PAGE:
It was in the bottom of the sixth inning where fans and broadcasters alike began to sense that something special was unfolding at the Friendly Confines.

The North Siders staged a one-out rally in their half of the frame, with a RBI pinch-hit single from Richie Hebner opening the floodgates for the Cubs offense.

Cubs leadoff hitter Bob Dernier then slugged a two-run double, bringing the Cubs back within three runs and reigniting the Wrigley Field crowd and a national audience on a picture-perfect summer day.

The Cubs' 24-year-old second baseman was due up next, having already driven in two of the team's six runs on the afternoon.

Sandberg deposited a base hit with runners on second and third base, bringing the Cubs back within one run before getting thrown out trying to stretch the knock into a double.

Sandberg's offensive explosion was far from typical. In his third full season at the big league level, the infielder quickly developed a reputation as a stellar defender with tremendous speed, but had posted below-average offensive numbers and struggled to get on base at a reliable clip.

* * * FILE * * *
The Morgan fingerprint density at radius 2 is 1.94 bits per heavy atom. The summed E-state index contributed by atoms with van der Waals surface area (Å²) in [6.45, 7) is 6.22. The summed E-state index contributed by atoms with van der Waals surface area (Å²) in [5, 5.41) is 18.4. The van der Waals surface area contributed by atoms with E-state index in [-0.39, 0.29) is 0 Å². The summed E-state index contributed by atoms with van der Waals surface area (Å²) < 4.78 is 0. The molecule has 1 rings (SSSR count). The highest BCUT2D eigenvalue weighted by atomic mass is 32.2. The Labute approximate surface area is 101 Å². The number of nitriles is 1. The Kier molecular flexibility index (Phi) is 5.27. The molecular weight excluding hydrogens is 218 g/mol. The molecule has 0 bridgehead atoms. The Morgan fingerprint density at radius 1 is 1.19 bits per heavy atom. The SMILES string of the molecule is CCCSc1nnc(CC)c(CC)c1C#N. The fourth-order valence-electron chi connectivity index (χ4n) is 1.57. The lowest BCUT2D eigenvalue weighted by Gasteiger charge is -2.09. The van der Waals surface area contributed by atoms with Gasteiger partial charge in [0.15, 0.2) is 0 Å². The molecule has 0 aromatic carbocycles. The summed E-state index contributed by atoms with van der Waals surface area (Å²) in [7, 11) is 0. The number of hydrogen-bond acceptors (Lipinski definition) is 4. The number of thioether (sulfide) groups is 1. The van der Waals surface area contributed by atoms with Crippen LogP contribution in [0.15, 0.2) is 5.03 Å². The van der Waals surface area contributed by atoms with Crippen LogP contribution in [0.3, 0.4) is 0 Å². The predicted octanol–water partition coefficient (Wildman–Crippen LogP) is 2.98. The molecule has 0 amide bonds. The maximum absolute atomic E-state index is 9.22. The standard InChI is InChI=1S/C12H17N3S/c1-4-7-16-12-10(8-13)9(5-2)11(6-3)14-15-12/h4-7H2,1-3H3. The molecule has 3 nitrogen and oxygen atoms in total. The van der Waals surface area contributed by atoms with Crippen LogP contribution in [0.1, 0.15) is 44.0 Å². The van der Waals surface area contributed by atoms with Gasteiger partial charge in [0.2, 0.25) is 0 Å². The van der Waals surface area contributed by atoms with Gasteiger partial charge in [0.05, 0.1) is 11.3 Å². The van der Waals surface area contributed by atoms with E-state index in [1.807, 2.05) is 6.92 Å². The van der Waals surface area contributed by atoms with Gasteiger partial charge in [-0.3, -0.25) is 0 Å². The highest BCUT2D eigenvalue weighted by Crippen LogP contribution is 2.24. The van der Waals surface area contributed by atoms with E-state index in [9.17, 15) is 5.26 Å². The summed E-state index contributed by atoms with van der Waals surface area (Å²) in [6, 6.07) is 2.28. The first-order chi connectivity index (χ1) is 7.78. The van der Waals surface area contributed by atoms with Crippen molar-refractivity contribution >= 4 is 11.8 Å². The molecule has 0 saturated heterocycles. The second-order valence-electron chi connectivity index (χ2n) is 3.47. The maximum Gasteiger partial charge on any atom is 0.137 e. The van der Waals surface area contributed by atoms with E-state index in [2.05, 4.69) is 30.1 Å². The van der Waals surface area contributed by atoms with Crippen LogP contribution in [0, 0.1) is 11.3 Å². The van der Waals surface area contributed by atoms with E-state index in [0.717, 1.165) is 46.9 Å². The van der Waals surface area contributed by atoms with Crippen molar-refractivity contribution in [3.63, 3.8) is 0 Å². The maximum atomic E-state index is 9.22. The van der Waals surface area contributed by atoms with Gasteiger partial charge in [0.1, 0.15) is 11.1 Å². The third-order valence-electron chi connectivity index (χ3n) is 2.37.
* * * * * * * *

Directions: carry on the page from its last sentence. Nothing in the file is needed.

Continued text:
1984 was already figuring to be a breakout season for Sandberg, who entered the contest hitting .321, far better than the .271 average he posted in 1982 that stood as his career-high.

Now trailing just 9-8, the Cubs' pitching staff was tasked with holding the Redbirds at bay, hoping to give their offense, particularly the red-hot Ryno, a chance to bring the Cubs all the way back from two six-run deficits.

Taking the mound in the bottom of the eighth inning for St. Louis was none other than former Cubs closer and Cy Young Award winner Bruce Sutter, who promptly blew away Larry Bowa, Richie Hebner and Bob Dernier in order to retain the Cardinals' one-run lead entering the ninth inning.